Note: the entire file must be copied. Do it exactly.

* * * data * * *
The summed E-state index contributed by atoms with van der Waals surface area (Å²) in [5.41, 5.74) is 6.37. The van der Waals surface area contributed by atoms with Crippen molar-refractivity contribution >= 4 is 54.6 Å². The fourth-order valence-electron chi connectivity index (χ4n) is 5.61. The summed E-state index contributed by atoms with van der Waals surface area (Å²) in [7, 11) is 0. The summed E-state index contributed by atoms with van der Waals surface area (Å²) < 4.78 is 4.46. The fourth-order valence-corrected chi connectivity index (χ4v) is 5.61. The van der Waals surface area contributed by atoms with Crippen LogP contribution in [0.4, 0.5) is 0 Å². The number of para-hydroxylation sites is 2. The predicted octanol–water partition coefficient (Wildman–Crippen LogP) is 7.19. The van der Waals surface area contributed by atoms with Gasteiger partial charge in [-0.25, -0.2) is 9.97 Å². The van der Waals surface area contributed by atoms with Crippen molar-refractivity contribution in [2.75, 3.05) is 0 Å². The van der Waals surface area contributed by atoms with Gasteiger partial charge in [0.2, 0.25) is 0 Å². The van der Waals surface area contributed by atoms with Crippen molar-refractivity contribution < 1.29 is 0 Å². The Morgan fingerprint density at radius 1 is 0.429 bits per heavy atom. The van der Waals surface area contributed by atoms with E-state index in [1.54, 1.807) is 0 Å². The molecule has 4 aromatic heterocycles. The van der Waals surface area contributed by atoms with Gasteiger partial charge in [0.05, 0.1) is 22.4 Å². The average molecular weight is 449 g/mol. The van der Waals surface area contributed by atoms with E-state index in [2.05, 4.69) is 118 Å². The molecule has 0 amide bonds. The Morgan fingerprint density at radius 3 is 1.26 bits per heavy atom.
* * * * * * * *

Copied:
The summed E-state index contributed by atoms with van der Waals surface area (Å²) in [5.41, 5.74) is 6.37. The van der Waals surface area contributed by atoms with Crippen molar-refractivity contribution >= 4 is 54.6 Å². The fourth-order valence-electron chi connectivity index (χ4n) is 5.61. The summed E-state index contributed by atoms with van der Waals surface area (Å²) in [7, 11) is 0. The summed E-state index contributed by atoms with van der Waals surface area (Å²) < 4.78 is 4.46. The fourth-order valence-corrected chi connectivity index (χ4v) is 5.61. The van der Waals surface area contributed by atoms with Crippen LogP contribution in [0.4, 0.5) is 0 Å². The number of para-hydroxylation sites is 2. The predicted octanol–water partition coefficient (Wildman–Crippen LogP) is 7.19. The van der Waals surface area contributed by atoms with Gasteiger partial charge in [-0.25, -0.2) is 9.97 Å². The van der Waals surface area contributed by atoms with Crippen molar-refractivity contribution in [2.75, 3.05) is 0 Å². The van der Waals surface area contributed by atoms with Gasteiger partial charge in [0.2, 0.25) is 0 Å². The van der Waals surface area contributed by atoms with Crippen molar-refractivity contribution < 1.29 is 0 Å². The Morgan fingerprint density at radius 1 is 0.429 bits per heavy atom. The van der Waals surface area contributed by atoms with E-state index in [1.54, 1.807) is 0 Å². The molecule has 4 aromatic heterocycles. The van der Waals surface area contributed by atoms with Gasteiger partial charge in [0.05, 0.1) is 22.4 Å². The average molecular weight is 449 g/mol. The van der Waals surface area contributed by atoms with E-state index in [2.05, 4.69) is 118 Å². The molecule has 0 amide bonds. The Morgan fingerprint density at radius 3 is 1.26 bits per heavy atom.